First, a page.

‘With Friends Like These’ – A Look at Comforting Others in Crisis

Pastor Jon D. Buchholz


When you are called upon to touch someone’s life with comfort, share the genuine comfort of the cross.

“When Job’s three friends, Eliphaz the Temanite, Bildad the Shuhite, and Zophar the Naamathite, heard about all the troubles that had come upon him, they set out from their homes and met together by agreement to go and sympathize with him and comfort him. Then they sat on the ground with him for seven days and seven nights. No one said a word to him, because they saw how great his suffering was.” (Job 2:11,13)

What should you say to someone who is hurting? When comfort or encouragement is called for, do you find yourself at a loss for words?

Nothing to Say

Often in the face of illness or tragedy, friends fall flat because they don’t know what to say. Watch people interact in the hospital. Well-intentioned friends and relatives drop in, perhaps bearing a card or flowers. They share pleasantries — maybe about the weather or the patient’s condition. Then, almost invariably, the conversation dies. The well-meaning visitor fumbles around for further small talk. Finally, after an uncomfortable pause, the visitor decides that he or she “had better get going” and tells the patient to “hang in there.” Sadly, no real encouragement has been shared, no meaningful comfort has been given.

Job’s three friends, Eliphaz, Bildad, and Zophar, fancied themselves qualified both to comfort and to counsel Job. In reality they were equipped to do neither. When they arrived, they said nothing for seven days and nights. It wasn’t just that they wanted to suffer with Job in silence; they had nothing to say.

That became obvious when they finally spoke to comfort Job. Then it would have been better if they had continued to say nothing, because they gave such bad counsel it only made the situation worse.

What We Should Say

Job’s comforters had nothing to share because they were confused and spiritually empty. Their mixed-up understanding of God led them to believe that Job’s misfortune was the result of some sin Job and his family had committed. In their thinking, Job needed only to repent of his hidden sins, and God would reward him by restoring his health and prosperity.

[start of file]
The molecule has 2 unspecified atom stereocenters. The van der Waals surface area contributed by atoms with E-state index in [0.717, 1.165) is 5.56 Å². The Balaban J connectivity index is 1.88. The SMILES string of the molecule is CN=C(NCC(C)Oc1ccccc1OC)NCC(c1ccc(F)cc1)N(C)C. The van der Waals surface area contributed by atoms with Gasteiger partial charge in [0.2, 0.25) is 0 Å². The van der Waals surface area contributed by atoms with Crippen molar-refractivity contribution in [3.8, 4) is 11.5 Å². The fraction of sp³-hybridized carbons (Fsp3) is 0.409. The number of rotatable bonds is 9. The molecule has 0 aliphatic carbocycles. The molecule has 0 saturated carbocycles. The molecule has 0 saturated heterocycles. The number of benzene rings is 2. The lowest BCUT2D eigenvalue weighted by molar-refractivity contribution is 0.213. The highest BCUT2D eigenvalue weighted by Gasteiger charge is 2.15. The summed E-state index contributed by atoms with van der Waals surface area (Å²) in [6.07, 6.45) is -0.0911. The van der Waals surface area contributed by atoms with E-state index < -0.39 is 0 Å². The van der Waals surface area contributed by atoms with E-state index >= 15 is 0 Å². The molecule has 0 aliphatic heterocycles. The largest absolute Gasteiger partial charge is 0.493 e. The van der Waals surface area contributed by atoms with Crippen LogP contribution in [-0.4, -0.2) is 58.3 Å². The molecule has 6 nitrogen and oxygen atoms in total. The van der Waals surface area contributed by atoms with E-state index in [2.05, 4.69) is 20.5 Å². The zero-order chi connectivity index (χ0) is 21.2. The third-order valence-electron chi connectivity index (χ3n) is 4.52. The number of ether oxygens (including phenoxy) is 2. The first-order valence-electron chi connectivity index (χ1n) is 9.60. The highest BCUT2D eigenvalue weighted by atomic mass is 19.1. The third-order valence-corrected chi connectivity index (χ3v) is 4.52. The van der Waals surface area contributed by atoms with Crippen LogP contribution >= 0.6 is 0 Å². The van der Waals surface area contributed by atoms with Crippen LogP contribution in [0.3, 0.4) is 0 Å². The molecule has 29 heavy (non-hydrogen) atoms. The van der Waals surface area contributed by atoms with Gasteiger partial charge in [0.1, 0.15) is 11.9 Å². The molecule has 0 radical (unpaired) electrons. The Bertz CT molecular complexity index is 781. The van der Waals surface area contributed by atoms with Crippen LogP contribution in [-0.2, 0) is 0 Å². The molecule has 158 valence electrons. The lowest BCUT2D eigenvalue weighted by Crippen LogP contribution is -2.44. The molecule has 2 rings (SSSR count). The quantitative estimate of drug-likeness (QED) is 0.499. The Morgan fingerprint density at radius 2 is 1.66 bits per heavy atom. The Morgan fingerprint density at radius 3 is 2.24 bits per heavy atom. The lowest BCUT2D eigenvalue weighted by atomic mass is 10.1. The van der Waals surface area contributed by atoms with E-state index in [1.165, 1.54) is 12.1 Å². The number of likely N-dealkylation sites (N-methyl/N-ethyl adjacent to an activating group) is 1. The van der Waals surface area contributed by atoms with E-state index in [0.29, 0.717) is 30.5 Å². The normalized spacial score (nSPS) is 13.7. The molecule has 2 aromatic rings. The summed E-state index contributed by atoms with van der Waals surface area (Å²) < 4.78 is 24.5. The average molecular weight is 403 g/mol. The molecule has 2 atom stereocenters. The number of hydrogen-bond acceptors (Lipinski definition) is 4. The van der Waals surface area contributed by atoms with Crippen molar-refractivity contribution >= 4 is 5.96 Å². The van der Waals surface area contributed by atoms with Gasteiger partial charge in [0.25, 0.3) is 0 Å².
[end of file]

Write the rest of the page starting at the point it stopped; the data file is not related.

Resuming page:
Their flawed premise becomes apparent when we hear the “comfort” Bildad offered: “Does the Almighty pervert what is right? When your children sinned against him, he gave them over to the penalty of their sin. But if you look to God and plead with the Almighty, if you are pure and upright, even now he will rouse himself on your behalf and restore you to your rightful place” (Job 8:3-6).

If a person doesn’t know what to say to the sorrowing, it’s best to say nothing at all. Better to say nothing than to give bad advice. In the face of tragedy, fluffy chitchat and empty platitudes don’t cut it.

But Since When Do We Christians Have Nothing To Say?

When you are called upon to touch someone’s life with comfort, share the genuine comfort of the cross. Be a messenger of the full counsel of God, and encourage the hurting with the good news of peace and forgiveness in Jesus. Remind the Christian sufferer that in all our tribulations we are more than conquerors through God who loved us, that nothing can separate us from the love of God in Christ Jesus. After all, what are Christian friends for?


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